It’s 2018. Does your company have everything it needs to communicate in the New Year?
Chances are you’re just now getting back into the swing of things after a long vacation with friends and family. Your to-do list is a mile long with new projects and unfinished business from last year. Chances are your inbox isn’t even close to cleaned up after your time away.
We get it. You’re busy.
When you have a moment, I want to encourage you to take some time to look at your organization’s communications strategy. If your response is, ‘what communication strategy?’ then you really need to take some time.
A solid communication strategy is crucial to controlling how stakeholders, customers, and the general public perceive your company or association. If you pushed this off in 2017, it’s time to take a fresh look in 2018.
To start, here are a few communications tools you might need and how they can help:
A Media Kit.
As the name would suggest, a media kit – or press kit – is a bundle of visual materials designed to give media members an overview of your organization. A kit can include photos of your products or service, infographics or other representations of relevant data, leadership team bios, and a detailed description and history of your organization. Which elements and how much information to include will depend on your organization and specific needs.
Good website copy.
Chances are you’re not fully satisfied with your website. You’ve been thinking about it for a while, but it always gets pushed to the bottom of your to-do list. It’s easy to keep putting this off with everything you have going on, but it’s critical to get this right. After all, your website is often the first impression people will get of your organization when they type your name into a search engine. Make sure it’s a good one.
Is the info on your website up to date and relevant? Is it easy to read and well organized? If the answers to these questions aren’t a resounding ‘yes,’ then don’t put this off any longer.
In a digital world, everyone seems to overlook the value of a good old-fashioned pamphlet. While this may seem a bit antiquated, the truth is a good pamphlet, brochure, or flyer is still an effective way of communicating – particularly if your office has lots of visitors swinging by or you attend lots of events.
The key is to create an item that pops. Creativity is key here. Make something that looks – and feels – appealing to the person holding it. A good design will make the reader think twice about tossing it in the garbage.
Again, the feel is important here too. Consider replacing the 24 lb. paper you would typically use with something more substantial.
These are just a few things to consider when designing a comprehensive communications plan. Best of luck telling your story in 2018. If there’s any way we can help, contact Targeted Persuasion today.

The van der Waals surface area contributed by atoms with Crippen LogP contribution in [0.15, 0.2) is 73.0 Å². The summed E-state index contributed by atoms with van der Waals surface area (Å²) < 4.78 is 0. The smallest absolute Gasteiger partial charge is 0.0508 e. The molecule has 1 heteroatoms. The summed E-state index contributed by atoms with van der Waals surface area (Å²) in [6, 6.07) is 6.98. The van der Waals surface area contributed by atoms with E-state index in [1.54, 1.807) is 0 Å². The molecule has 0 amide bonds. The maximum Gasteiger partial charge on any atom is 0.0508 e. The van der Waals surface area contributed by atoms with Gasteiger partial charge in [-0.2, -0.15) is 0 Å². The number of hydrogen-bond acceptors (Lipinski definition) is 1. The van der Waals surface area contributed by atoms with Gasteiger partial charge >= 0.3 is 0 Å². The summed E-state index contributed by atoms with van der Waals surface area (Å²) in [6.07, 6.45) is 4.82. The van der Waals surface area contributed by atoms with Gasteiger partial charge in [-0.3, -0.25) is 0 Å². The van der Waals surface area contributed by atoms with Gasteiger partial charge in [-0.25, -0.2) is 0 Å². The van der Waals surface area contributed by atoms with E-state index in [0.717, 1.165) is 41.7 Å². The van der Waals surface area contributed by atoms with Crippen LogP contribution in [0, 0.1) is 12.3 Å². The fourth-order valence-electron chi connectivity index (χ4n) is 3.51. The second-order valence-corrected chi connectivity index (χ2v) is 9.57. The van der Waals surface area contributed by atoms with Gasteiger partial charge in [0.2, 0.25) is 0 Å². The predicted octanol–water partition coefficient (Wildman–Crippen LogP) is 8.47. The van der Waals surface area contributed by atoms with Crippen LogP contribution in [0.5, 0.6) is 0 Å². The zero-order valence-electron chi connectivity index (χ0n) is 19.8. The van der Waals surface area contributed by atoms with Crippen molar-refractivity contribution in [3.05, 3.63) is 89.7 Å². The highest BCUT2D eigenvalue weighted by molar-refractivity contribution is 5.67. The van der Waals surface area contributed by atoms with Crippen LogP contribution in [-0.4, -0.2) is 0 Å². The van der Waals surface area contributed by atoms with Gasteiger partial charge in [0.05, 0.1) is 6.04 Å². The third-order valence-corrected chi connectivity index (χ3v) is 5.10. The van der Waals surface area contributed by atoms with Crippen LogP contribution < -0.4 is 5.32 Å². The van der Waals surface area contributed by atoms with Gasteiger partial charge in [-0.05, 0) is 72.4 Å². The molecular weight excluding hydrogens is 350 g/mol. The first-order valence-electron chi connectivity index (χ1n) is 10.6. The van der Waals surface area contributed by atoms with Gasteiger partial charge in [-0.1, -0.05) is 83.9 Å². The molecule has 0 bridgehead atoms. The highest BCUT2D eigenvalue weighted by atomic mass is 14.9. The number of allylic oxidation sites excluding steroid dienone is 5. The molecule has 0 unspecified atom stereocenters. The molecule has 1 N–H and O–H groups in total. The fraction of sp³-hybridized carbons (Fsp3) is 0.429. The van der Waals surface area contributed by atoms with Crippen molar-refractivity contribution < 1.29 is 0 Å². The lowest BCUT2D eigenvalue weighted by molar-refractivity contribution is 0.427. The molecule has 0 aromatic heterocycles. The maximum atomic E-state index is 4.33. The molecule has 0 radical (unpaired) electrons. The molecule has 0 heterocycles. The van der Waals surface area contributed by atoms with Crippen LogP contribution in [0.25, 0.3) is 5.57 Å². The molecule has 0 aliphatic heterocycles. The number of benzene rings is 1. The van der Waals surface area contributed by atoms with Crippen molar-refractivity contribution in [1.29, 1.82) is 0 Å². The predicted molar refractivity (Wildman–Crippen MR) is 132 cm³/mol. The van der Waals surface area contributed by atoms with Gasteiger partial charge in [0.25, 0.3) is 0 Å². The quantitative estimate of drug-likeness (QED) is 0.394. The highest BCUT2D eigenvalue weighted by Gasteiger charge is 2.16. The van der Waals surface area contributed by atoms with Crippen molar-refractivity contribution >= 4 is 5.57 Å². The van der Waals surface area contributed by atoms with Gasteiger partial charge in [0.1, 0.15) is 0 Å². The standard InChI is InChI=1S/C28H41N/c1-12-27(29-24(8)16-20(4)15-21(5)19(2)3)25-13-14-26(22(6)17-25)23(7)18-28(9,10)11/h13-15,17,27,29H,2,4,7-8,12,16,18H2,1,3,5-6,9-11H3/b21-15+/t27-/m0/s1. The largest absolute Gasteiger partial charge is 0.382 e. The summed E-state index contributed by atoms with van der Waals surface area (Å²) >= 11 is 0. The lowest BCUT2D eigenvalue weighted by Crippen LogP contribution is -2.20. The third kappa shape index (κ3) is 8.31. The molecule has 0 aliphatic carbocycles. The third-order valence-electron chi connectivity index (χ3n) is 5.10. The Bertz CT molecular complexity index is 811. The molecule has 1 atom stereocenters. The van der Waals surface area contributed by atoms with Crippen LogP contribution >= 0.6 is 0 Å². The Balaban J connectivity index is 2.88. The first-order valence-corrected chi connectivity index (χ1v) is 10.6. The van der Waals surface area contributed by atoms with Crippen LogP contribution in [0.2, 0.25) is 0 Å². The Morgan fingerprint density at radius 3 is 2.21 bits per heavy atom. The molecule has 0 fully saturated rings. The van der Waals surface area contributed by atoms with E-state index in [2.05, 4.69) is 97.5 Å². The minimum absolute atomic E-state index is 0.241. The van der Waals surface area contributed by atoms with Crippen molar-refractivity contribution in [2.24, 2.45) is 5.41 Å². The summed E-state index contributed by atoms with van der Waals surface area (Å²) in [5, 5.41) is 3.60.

2017 was a big news year. Some might even say ‘huuuuuge.’ But aside from politics, several large public relations crises also made major headlines. From United Airlines’ removal of a passenger in a brutal video, to Wells Fargo’s shady coverups of an even shadier fraud scandal, we’ve briefly recapped 2017’s top PR stories in this article. With only three weeks left in the year, let’s hope for everyone’s sake we don’t have to update this list again before January 1.
1. United Airlines Scandal
Earlier this year, a video surfaced of law enforcement forcibly removing a passenger from a domestic flight, resulting in visible injuries to the passenger. People were outraged at United Airlines for “re-accommodating” a passenger on an overbooked flight in such an extreme manner.
The PR team seems to have been sleeping on the job through the whole disaster. CEO Oscar Munoz issued an apology, however a leaked internal message penned by Munoz describing the victim as ‘disruptive and belligerent’ certainly undercut any pretense of sincerity.
No immediate action was taken by United on behalf of its passengers, aside from a single overbooking policy change.
This PR disaster resulted in 46% of millennials saying they would “avoid United flights.” Ouch.
2. Harvey Weinstein and Co. Scandals
This year, starting with the high profile producer Harvey Weinstein, over 20 celebrity men have been accused of sexual harassment or assault. It appears that the culture of silence has lifted a bit and predators are being exposed in a domino effect.
Several of the alleged perpetrators initially reacted with denial and anger. These denials were often undercut by the emergence of new victims reporting their abuse and corroborating the accounts of early accusers.
These allegations have resulted in serious consequences for the accused – Kevin Spacey was removed from his House of Cards contract with Netflix, and Harvey Weinstein was booted from the board of his own company, just to name a couple.
3. Equifax Data Breach Scandal
In September, news broke that over 140 million Americans had their security compromised in the largest data breach in history. Trust is one of the most important factors when consumers are handing over private information, so obviously this is was a huge PR nightmare.
Equifax handled the breach extremely poorly. They tried to keep the incident quiet for six weeks after it occurred, which made the crisis even worse when the news did come out. Customers weren’t able to take steps to protect themselves for six weeks while the breach was kept secret.
As if this wasn’t bad enough, Equifax offered to smooth things over by offering free credit monitoring. The only catch was that participants had to waive their rights to pursue legal action against the company. Obviously, this was penned by lawyers whose goal was to limit legal liability and not protect the company’s brand image.
This was the triple crown of public relations blunders:
Expose customers to risk of identity theft through irresponsible handling of info.